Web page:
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From Longman Dictionary of Contemporary English
Related topics: Mechanical
torquetorque /tɔːk $ tɔːrk/ noun [uncountable]  technicalTEM the force or power that makes something turn around a central point, especially in an engine
Examples from the Corpus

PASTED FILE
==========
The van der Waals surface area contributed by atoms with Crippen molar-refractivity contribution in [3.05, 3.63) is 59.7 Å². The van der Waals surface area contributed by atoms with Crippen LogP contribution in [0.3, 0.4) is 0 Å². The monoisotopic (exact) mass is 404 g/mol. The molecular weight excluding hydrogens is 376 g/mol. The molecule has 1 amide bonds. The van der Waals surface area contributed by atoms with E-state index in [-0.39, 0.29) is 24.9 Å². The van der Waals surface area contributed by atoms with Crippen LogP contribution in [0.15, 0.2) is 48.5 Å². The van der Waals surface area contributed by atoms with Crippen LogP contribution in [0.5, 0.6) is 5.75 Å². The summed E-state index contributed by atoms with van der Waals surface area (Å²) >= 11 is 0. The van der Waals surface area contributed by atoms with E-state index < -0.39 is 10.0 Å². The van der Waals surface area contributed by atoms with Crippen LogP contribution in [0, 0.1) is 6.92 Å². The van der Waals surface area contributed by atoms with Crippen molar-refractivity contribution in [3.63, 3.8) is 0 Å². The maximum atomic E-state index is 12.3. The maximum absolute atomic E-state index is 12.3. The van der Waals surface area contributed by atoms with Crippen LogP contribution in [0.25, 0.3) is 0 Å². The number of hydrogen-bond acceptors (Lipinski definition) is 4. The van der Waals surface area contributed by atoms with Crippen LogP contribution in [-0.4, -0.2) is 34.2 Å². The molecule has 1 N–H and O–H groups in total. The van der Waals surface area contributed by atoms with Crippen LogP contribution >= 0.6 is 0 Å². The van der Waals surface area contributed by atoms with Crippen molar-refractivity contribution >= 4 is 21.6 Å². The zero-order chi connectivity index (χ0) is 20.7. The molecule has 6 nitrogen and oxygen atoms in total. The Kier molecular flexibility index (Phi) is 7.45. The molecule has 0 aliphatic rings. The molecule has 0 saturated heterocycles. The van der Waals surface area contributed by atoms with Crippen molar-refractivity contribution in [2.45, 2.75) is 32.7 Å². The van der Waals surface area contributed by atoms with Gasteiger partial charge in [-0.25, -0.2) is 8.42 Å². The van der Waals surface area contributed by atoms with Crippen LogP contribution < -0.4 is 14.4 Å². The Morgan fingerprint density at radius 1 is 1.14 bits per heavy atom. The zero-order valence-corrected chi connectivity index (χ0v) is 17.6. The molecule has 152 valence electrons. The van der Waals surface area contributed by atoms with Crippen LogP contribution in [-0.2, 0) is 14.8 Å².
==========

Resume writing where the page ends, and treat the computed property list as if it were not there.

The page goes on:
torqueWhat you will really love, though, is the buckets of low-down torque that the G-lader blower and intercooler create.When relative motion occurs between the damper components there is a mutual drag torque.Variations of load and friction torques with speed can also be taken into account.There's good torque for clean response and brisk pick-up after shifting gear, but high-end engine output is nothing startling.But it's more than power the kit provides-it also offers a massive boost in torque.If the switching angle is not optimised at any operating speed then the motor torque is less than the pull-out torque.By analogy to the hybrid motor the expression for pull-out torque in a variable-reluctance motor can be found directly.The shoulder torque has most effect on the arm of the player, the wrist torque on the club itself.
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